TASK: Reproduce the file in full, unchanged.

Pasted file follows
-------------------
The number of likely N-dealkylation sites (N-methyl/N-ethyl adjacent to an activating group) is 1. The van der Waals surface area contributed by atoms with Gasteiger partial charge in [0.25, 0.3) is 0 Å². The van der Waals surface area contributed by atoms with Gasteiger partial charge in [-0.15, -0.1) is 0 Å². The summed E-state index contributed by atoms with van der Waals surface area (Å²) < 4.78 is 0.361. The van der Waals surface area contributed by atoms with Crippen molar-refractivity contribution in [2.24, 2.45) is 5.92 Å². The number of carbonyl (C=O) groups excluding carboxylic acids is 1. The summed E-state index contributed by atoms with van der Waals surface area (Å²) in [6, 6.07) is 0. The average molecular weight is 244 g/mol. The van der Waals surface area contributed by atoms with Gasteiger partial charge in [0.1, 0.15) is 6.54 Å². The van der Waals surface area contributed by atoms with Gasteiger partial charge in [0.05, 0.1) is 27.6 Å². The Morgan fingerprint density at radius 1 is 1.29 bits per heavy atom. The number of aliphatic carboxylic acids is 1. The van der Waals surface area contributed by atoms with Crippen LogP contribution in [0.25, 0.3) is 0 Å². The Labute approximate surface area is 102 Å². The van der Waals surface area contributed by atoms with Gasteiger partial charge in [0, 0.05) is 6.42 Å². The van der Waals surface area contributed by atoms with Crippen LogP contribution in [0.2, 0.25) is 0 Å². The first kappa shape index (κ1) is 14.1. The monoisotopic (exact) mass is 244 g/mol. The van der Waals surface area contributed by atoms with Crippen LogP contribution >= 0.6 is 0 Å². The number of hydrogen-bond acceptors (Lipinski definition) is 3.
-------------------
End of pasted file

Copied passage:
The number of likely N-dealkylation sites (N-methyl/N-ethyl adjacent to an activating group) is 1. The van der Waals surface area contributed by atoms with Gasteiger partial charge in [0.25, 0.3) is 0 Å². The van der Waals surface area contributed by atoms with Gasteiger partial charge in [-0.15, -0.1) is 0 Å². The summed E-state index contributed by atoms with van der Waals surface area (Å²) < 4.78 is 0.361. The van der Waals surface area contributed by atoms with Crippen molar-refractivity contribution in [2.24, 2.45) is 5.92 Å². The number of carbonyl (C=O) groups excluding carboxylic acids is 1. The summed E-state index contributed by atoms with van der Waals surface area (Å²) in [6, 6.07) is 0. The average molecular weight is 244 g/mol. The van der Waals surface area contributed by atoms with Gasteiger partial charge in [0.1, 0.15) is 6.54 Å². The van der Waals surface area contributed by atoms with Gasteiger partial charge in [0.05, 0.1) is 27.6 Å². The Morgan fingerprint density at radius 1 is 1.29 bits per heavy atom. The number of aliphatic carboxylic acids is 1. The van der Waals surface area contributed by atoms with Crippen LogP contribution in [0.25, 0.3) is 0 Å². The Labute approximate surface area is 102 Å². The van der Waals surface area contributed by atoms with Gasteiger partial charge in [0, 0.05) is 6.42 Å². The van der Waals surface area contributed by atoms with Crippen LogP contribution in [0.2, 0.25) is 0 Å². The first kappa shape index (κ1) is 14.1. The monoisotopic (exact) mass is 244 g/mol. The van der Waals surface area contributed by atoms with Crippen LogP contribution >= 0.6 is 0 Å². The number of hydrogen-bond acceptors (Lipinski definition) is 3.